Consider this: Online ad revenue down, time to invest in infrastructure

It’s not exactly news. Advertising is struggling. TV, radio, print, classifieds and online are all down and it’s been years since ad revenues have been up. According to the Interactive Advertising Bureau (IAB), in the U.S., “year-to-date Internet advertising revenues through June 2009 totaled $10.9 billion, down 5.3 percent from the $11.5 billion reported for the same six-month period in 2008.”

Sounds grim, but…

Not surprisingly, online has easily been the least affected advertising sector under current economic conditions. In fact, some forecasts paint an optimistic overall picture for most advertising sectors in 2010. Good to know, but it’s not the entire picture. It’s not even close.

Assuming a reasonable comeback is inevitable and that the traditional advertising model is not slowly dying, but undergoing a slight transformation, the next question should be “how has advertising changed and what can we do to adapt and prosper?”

Two different answers from two different marketers

Marketer 1’s answer: “The market is just too unstable right now. There’s no doubt that high unemployment and instability in the financial markets is affecting everyone’s ad revenues so we know it’s not just us. We need to wait it out and see where the trends are going once things get settled. No sense in making wholesale changes to our existing infrastructure if ______ is going to die in two years thanks to the new ______ technologies.”

Marketer 2’s answer: “Advertising and marketing in more traditional media haven’t changed much in a long time. Even the internet ad model was borrowed from print and television to some extent. Now’s an ideal time to figure out where this train is heading and use what’s best for us. If there was ever a time to not only think outside the box but do outside the box, it’s now.”

Both approaches sound reasonable enough, especially considering we’re all still feeling the effects of a global economic meltdown. But all things being equal, who’s right?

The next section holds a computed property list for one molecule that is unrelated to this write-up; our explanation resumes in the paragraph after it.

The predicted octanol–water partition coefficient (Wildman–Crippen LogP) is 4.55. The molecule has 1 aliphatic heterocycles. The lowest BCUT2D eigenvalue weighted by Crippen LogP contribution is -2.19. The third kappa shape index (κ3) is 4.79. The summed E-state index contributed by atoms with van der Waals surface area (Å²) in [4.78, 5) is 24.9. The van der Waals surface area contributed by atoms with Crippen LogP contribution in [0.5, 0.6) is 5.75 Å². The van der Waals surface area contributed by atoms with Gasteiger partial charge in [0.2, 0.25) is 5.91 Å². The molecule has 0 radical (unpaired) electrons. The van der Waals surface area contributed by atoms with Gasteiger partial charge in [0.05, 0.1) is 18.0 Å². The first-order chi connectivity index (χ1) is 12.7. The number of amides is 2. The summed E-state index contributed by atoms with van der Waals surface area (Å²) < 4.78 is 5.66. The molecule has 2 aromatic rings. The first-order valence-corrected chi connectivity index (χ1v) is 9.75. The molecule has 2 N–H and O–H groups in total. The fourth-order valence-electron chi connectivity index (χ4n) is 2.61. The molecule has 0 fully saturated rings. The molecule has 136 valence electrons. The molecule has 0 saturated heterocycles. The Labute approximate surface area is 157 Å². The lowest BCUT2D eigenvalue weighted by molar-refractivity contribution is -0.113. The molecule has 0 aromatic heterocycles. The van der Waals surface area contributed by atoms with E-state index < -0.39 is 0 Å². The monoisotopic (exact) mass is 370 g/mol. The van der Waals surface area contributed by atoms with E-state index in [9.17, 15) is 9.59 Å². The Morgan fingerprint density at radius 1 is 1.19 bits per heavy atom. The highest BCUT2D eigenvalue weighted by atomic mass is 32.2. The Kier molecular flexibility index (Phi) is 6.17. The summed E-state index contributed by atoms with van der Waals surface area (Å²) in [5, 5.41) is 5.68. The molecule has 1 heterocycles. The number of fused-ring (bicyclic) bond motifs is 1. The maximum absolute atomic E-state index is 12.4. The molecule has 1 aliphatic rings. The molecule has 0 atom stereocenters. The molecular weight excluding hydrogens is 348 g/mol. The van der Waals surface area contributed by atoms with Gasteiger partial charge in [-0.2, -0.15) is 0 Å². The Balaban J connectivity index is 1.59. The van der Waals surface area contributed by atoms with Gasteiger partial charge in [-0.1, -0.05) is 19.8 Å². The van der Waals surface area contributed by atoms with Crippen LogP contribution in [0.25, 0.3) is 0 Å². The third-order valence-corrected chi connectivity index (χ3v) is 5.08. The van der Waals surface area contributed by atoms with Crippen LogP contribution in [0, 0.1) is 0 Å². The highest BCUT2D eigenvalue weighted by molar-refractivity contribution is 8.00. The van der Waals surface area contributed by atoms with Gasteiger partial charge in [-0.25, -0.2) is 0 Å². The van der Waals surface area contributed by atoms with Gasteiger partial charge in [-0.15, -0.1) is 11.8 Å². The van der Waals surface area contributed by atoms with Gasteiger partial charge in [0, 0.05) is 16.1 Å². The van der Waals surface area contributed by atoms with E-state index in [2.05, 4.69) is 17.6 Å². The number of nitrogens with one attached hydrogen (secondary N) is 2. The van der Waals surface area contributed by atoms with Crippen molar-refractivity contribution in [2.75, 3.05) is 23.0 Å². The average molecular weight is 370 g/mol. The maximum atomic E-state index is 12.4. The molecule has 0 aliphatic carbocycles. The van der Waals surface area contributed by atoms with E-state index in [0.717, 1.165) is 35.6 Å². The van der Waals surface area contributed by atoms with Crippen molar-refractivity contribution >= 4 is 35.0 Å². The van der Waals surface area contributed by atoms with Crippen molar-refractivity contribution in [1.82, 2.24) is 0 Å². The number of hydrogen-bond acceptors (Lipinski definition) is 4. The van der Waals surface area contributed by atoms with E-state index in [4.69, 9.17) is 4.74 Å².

Tradition points to Marketer 1’s solution. The reality is, Marketer 2’s approach makes the most sense.

While investing in new, even experimental marketing technologies during tough times is the last thing most companies want to do, there’s a school of thought that says it’s the perfect storm for internet marketing professionals.

Consider:

  • Online marketing is the future. NBC Universal’s Jeff Zucker’s biggest mistake wasn’t choosing the wrong guy for ‘The Tonight Show.’ It was choosing the wrong medium on which to focus. While Conan O’Brien’s TV ratings were mediocre, the tremendous backlash that NBC continues to absorb was a direct result of Mr. O’Brien’s unbelievable popularity. Something that doesn’t show up on a Neilsen report. Television ad spending is slowly but surely being shifted towards the online sector. The increased use of DVRs and YouTube/Hulu snippets has made the act of viewing TV a moving target, particularly among younger audiences.
  • If you have downtime, use it for research. Search and research which solutions will work best for your company during trying and prosperous economic times.
  • Supply and demand. Negotiating pricing on vendor contracts and consulting fees is not easy. Whoever does the negotiating will have the upper hand when it’s a buyer’s market.

A key point that needs to be emphasized is that modern marketing techniques don’t have to cost much, if anything. Facebook, blog and Twitter accounts are free. RSS feeds can be set up with minimal technical knowledge. Having access to staff with HTML, CSS and JavaScript knowledge is a tremendous asset to marketers for countless reasons.

Whatever you decide to do, make sure you do your research. Search is your friend, use it.

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